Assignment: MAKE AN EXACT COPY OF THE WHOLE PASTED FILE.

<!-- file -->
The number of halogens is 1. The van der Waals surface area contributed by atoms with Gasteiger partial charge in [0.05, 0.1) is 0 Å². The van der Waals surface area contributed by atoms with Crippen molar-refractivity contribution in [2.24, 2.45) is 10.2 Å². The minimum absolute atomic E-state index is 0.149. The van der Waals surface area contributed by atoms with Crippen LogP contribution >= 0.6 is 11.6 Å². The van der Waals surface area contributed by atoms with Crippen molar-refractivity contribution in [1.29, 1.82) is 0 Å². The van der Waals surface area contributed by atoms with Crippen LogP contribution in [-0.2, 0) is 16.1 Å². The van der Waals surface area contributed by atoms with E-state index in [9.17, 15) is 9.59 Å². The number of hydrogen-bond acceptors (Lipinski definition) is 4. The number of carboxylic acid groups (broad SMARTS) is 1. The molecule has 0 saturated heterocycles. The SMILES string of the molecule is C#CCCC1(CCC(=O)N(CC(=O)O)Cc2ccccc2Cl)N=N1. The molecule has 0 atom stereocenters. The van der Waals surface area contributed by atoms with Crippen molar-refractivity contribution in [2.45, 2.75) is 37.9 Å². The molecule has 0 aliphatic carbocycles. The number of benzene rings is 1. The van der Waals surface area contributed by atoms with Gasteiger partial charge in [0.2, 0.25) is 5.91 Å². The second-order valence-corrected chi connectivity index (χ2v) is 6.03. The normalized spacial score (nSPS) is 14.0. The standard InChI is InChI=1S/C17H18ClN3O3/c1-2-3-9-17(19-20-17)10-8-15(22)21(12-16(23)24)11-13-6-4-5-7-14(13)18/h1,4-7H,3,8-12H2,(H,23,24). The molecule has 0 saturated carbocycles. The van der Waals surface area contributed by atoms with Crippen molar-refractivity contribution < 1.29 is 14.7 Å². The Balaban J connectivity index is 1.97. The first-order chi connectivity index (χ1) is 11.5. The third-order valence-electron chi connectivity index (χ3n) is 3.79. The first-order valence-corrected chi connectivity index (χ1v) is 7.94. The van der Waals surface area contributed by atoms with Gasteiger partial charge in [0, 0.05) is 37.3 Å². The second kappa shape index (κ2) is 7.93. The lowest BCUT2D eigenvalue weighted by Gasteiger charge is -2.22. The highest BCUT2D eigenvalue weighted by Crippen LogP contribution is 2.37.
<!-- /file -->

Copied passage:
The number of halogens is 1. The van der Waals surface area contributed by atoms with Gasteiger partial charge in [0.05, 0.1) is 0 Å². The van der Waals surface area contributed by atoms with Crippen molar-refractivity contribution in [2.24, 2.45) is 10.2 Å². The minimum absolute atomic E-state index is 0.149. The van der Waals surface area contributed by atoms with Crippen LogP contribution >= 0.6 is 11.6 Å². The van der Waals surface area contributed by atoms with Crippen molar-refractivity contribution in [1.29, 1.82) is 0 Å². The van der Waals surface area contributed by atoms with Crippen LogP contribution in [-0.2, 0) is 16.1 Å². The van der Waals surface area contributed by atoms with E-state index in [9.17, 15) is 9.59 Å². The number of hydrogen-bond acceptors (Lipinski definition) is 4. The number of carboxylic acid groups (broad SMARTS) is 1. The molecule has 0 saturated heterocycles. The SMILES string of the molecule is C#CCCC1(CCC(=O)N(CC(=O)O)Cc2ccccc2Cl)N=N1. The molecule has 0 atom stereocenters. The van der Waals surface area contributed by atoms with Crippen molar-refractivity contribution in [2.45, 2.75) is 37.9 Å². The molecule has 0 aliphatic carbocycles. The number of benzene rings is 1. The van der Waals surface area contributed by atoms with Gasteiger partial charge in [0.2, 0.25) is 5.91 Å². The second-order valence-corrected chi connectivity index (χ2v) is 6.03. The normalized spacial score (nSPS) is 14.0. The standard InChI is InChI=1S/C17H18ClN3O3/c1-2-3-9-17(19-20-17)10-8-15(22)21(12-16(23)24)11-13-6-4-5-7-14(13)18/h1,4-7H,3,8-12H2,(H,23,24). The molecule has 0 saturated carbocycles. The van der Waals surface area contributed by atoms with Crippen molar-refractivity contribution < 1.29 is 14.7 Å². The Balaban J connectivity index is 1.97. The first-order chi connectivity index (χ1) is 11.5. The third-order valence-electron chi connectivity index (χ3n) is 3.79. The first-order valence-corrected chi connectivity index (χ1v) is 7.94. The van der Waals surface area contributed by atoms with Gasteiger partial charge in [0, 0.05) is 37.3 Å². The second kappa shape index (κ2) is 7.93. The lowest BCUT2D eigenvalue weighted by Gasteiger charge is -2.22. The highest BCUT2D eigenvalue weighted by Crippen LogP contribution is 2.37.